Tuesday, October 14, 2008

Bowie got out of glam rock just before it became cheesy.

Yes, this has been complained about but I'm seething right now. Consumption is the American ideology. How do we solve environmental problems? Consume appropriate things? How do we wage political battles? Consume bumper stickers, or give our money so that we can provide ourselves with more consumption opportunities.

Specifically, I'm stoked about the drive to donate to the California Prop 8 political thing:

Either one, the first thing you are instructed to do is contribute. Such an extreme amount of money has been dumped into every political thing this season that blah blah blah problems could be solved with the money, I won't waste your time with describing that. I just need to share that it is sickening.

Ok, I have nothing inteligent to complain about regarding this issue. Stop giving money to everything and invest in an efficient heating system in your house, get new windows.

Oh crap, I totally just suggested directing consumption from one direction to the next.

David Bowie can sing about this stuff real nice.

I think the worst thing is that there is no ability to check this push. Next presidential election new records will be set for how much we can contribute towards one person, because the our botched system does not have safeguards against extreme campaigning. Much like the olympics will keep on having people attempting to flip FOUR times in the air instead of three. Of course, if enough athletes die in their flipping attempts, they might have to regulate that. Similarly, if people start donating their plasma to raise money for the FIGHT against anything, the system might recognize the unsustainability.

Sustainabilty has taken precedence for the word Precedent. Remeber last year when everything was without precedent? Perhaps collectively we're recognizing that most things do actually have some kind of precedent occurance.

Stop reading this blog. Vote for supreme court justices as president. Scalia/Bader Ginsburg 08!

Wednesday, October 8, 2008

who knows where their tatoos are?

We really like world leaders, don't we?

Have we met any yet? If we watch Putin's Judo video, will we feel more connected to his soul (------>I'm referencing pop politics here!!<--------)?

I think if either of us were more committed internet people with less to do we could make mash-up videos of random love affairs between world leaders?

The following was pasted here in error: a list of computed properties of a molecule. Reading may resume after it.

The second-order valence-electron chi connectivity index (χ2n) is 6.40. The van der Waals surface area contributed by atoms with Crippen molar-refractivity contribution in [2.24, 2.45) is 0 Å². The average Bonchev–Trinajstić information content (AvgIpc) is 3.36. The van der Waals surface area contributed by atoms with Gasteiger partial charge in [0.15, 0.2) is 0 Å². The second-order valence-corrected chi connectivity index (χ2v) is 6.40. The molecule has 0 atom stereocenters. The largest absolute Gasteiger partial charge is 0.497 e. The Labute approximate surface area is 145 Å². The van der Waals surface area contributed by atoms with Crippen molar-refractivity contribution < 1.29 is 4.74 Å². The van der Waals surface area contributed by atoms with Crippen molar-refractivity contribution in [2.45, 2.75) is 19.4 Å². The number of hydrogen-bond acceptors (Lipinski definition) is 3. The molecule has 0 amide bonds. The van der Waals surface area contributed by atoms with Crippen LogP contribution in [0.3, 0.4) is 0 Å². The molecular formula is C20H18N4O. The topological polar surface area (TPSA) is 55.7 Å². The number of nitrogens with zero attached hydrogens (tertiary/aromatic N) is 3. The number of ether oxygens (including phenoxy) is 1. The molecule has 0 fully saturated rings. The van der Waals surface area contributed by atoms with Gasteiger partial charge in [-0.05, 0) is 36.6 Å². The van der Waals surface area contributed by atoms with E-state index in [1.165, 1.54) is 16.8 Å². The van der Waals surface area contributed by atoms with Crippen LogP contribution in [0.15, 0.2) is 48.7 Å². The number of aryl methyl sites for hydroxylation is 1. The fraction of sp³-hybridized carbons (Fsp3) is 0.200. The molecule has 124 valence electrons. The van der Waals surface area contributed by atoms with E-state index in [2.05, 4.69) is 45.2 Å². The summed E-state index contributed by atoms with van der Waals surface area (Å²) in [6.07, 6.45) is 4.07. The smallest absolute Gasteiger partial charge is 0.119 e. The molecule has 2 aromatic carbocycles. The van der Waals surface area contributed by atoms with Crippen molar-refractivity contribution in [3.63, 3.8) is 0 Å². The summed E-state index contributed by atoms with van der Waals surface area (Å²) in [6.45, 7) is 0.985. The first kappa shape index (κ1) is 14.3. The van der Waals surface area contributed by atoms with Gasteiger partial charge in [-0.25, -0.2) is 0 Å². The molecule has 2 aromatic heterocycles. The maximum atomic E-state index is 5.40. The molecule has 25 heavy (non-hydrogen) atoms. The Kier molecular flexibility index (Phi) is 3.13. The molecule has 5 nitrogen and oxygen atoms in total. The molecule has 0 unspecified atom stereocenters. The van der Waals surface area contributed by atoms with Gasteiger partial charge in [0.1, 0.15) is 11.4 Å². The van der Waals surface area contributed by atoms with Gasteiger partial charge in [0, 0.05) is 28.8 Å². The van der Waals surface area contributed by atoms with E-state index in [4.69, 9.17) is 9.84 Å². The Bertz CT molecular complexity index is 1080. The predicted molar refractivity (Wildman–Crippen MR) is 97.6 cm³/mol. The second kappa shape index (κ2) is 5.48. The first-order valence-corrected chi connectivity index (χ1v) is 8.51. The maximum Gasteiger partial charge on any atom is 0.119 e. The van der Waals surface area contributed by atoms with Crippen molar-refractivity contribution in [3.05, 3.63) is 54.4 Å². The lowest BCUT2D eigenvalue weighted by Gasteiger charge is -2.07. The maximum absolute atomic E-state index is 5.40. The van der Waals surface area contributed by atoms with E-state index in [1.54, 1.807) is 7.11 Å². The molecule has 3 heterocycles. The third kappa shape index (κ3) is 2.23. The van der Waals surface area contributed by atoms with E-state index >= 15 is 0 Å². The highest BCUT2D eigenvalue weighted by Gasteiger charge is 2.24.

Angela Merkel and Robert Mugabe?
Hu Jin Tao and Steven Harper?
Angela Merkel and Benazir Bhutto?
Putin and Lula da Silva?
Ohhhh imagine Tony Blair and Zapatero? That'd be so cute and vanilla.
For all the straight people out there reading this: Sarah Palin and Sarah Palin?
Oooo once Tzipi Livni comes on the scene there'll be all sorts of sexual tension between her and the next US pres. Obama and Livni? McCain and Livni?

Both fit well into ultimate female Jewish fantasies.

Please, avid internet creators, make these mash-ups now.

For my next bar mitzvah I'm going to invite every world leader. There's sort of a serious point behind this post. Trivializing all the world's elected officials in the action figure sorta way does provide me some sense of agency.


Monday, October 6, 2008


So my Dad, in that slightly joking, slightly maniacal way, told me he is anxiously awaiting the moment that people start blaming the Jews for the money problems. He prefaced this with an oft-repeated "Anti-Semitism is on the Rise, you know."

I recognize of course that indeed, exurban Colorado and suburban Ohio might have a strong undercurrent of blaming the Jews, but in general I think the public has a clear grasp on who we think we should direct our anger towards - the banks that did the lending and the credit manipulating. Politicians are trying to dumb it on the other party, but I don't know if that's really sticking with either side. Speaking for myself, I see both sides playing damaging roles.

A point of interest is the bad attitudes the blame game fosters. My dad also sent me this link/article talking about the easing of credit lending at FM & FM. -- I am really bored with all the catch phrases of this time period including Fannie and Freddie, financial crisis, meltdown, and maverick --. Those two housing lenders were somewhat motivated by the ethic of housing as a right. What's going to happen to this belief if we crawl our way out of the problems? I fear the ease with which this could slide into a group blame thrust towards the poor, and validate the ideology of poverty as a necessary component of society.

Blame is the worst, and politics seems to be so satisfied by it. George W. this is not your fault. Poor people with no ability to pay your loans, it's not your fault either. Jewish homies, it's not your fault. Corporations, it pains me to say this but it's not your fault either - for plenty of reasons. A collective sense of responsibility would be so lovely. Maybe in a month or so that can start to happen. I DO honestly look at my own capacity to learn lessons from mistakes as a beacon of possibility for the same phenomenon to occur in the American culture. I do.

Aspects of the American culture created this crisis, widespread throughout every group, ideology, village, company, nonprofit, whatever. It is the same thing that affects my age groups resistance to forming community, the same thing that ferments the political culture cleavage, example, example, example, I'm done.


Friday, October 3, 2008

the best we can do, that I can do.

Well now is as good a time as any.